Parlor Spider...Step In, Little Fly

Insightful thoughts and/or rants from atop the soapbox from one who wishes to share the "right" opinion with everyone.

Sunday, June 30, 2013

You Need Your Sleep...To Be Thin!

Sleep necessity studies have been widely done and reported. Most folks, according to research, need between seven and nine hours of sleep with teens needing the most and older people needing less. The research done had a primary focus on being able to attend to important details throughout the day: a sharp focus was the acknowledged result of adequate sleep. Now, however, there is an important study that links sleep to weight.
Of course, it makes sense if I look at my eating habits: if I stay up late watching a movie, I'm tempted to grab high-calorie, tasty foods like chips or ice cream. No vegetable slices there! I suspect it would be the same for most people. Not surprisingly, given that information, the study done at the Perelman School of Medicine at Pennsylvania University and published in the journal Sleep (who knew?) noted the effects of sleep deprivation and associated weight gains.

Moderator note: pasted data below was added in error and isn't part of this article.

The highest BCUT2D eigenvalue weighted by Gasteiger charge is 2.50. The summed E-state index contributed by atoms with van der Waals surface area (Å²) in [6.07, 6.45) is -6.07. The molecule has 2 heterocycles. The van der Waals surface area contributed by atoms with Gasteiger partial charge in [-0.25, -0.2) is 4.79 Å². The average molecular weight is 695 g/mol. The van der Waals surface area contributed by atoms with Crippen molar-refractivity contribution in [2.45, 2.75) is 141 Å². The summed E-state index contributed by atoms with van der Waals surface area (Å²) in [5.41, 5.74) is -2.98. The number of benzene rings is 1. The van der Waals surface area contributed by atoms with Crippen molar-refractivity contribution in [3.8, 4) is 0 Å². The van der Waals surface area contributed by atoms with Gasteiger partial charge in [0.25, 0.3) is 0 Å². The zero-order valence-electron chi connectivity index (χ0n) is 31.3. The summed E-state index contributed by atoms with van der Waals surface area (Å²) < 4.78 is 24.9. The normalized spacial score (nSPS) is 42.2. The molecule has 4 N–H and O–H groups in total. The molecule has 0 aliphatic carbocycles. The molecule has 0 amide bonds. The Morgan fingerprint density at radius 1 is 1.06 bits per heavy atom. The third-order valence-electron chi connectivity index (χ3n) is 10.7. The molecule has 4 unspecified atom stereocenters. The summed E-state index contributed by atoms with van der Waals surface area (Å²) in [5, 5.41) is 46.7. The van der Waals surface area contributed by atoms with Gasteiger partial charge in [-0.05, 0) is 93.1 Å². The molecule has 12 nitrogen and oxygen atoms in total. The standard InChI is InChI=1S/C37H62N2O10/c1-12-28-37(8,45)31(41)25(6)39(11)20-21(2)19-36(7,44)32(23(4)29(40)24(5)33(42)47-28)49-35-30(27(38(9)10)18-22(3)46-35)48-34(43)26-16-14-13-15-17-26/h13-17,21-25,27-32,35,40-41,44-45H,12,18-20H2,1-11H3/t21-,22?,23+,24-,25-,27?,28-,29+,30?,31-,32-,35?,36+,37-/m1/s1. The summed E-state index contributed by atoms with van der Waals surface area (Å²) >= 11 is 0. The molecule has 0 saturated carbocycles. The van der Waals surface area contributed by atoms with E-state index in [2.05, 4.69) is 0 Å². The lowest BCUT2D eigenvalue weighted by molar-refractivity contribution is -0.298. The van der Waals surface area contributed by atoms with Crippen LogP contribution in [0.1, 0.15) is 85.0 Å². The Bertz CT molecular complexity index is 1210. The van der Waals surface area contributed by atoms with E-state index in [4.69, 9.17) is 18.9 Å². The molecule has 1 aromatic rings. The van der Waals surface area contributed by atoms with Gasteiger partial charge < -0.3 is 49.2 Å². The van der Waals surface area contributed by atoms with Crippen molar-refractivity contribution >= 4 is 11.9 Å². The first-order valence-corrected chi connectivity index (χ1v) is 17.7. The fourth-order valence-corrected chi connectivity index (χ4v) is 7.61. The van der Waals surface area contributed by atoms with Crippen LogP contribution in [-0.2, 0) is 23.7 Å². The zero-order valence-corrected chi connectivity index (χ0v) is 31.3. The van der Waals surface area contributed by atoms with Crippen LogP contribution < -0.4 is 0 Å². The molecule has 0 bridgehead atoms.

The study is significant in two ways: first, it was a large one, following 225 people, and second, it was performed in a lab where every detail could be controlled. The results showed a significant increase in weight gain for some people and less for others...based on race and gender.
Researchers allowed participants to eat generally everything they wanted whenever they wanted and studied the results differences between those who went to bed at a normal time and those who were sleep-deprived "night owls" getting only 4 hours of sleep over a five-day period. It was discovered that the sleep-deprived subjects added 550 calories per day after 11 p.m. and most of those calories were from fat. As a result, weight gain was significant.
African-American men put on the most weight: an average of 3.7 pounds in five days. African-American women and white men gained an average of 2.2 pounds during that period while white women upped their total by .7 pounds.
The obvious point is to go to bed, but what about shift workers? Our brains are wired to consume calories when we are awake to stave off the challenges of the day. When we disrupt the circadian clock, the results can be devastating...and for shift workers, their internal clocks are always in disarray, placing them at greater risk for many health issues.
Sleep is vital...but that bowl of ice cream looks good (though the viewer needs to back away from the television a bit...hard on his eyes!).


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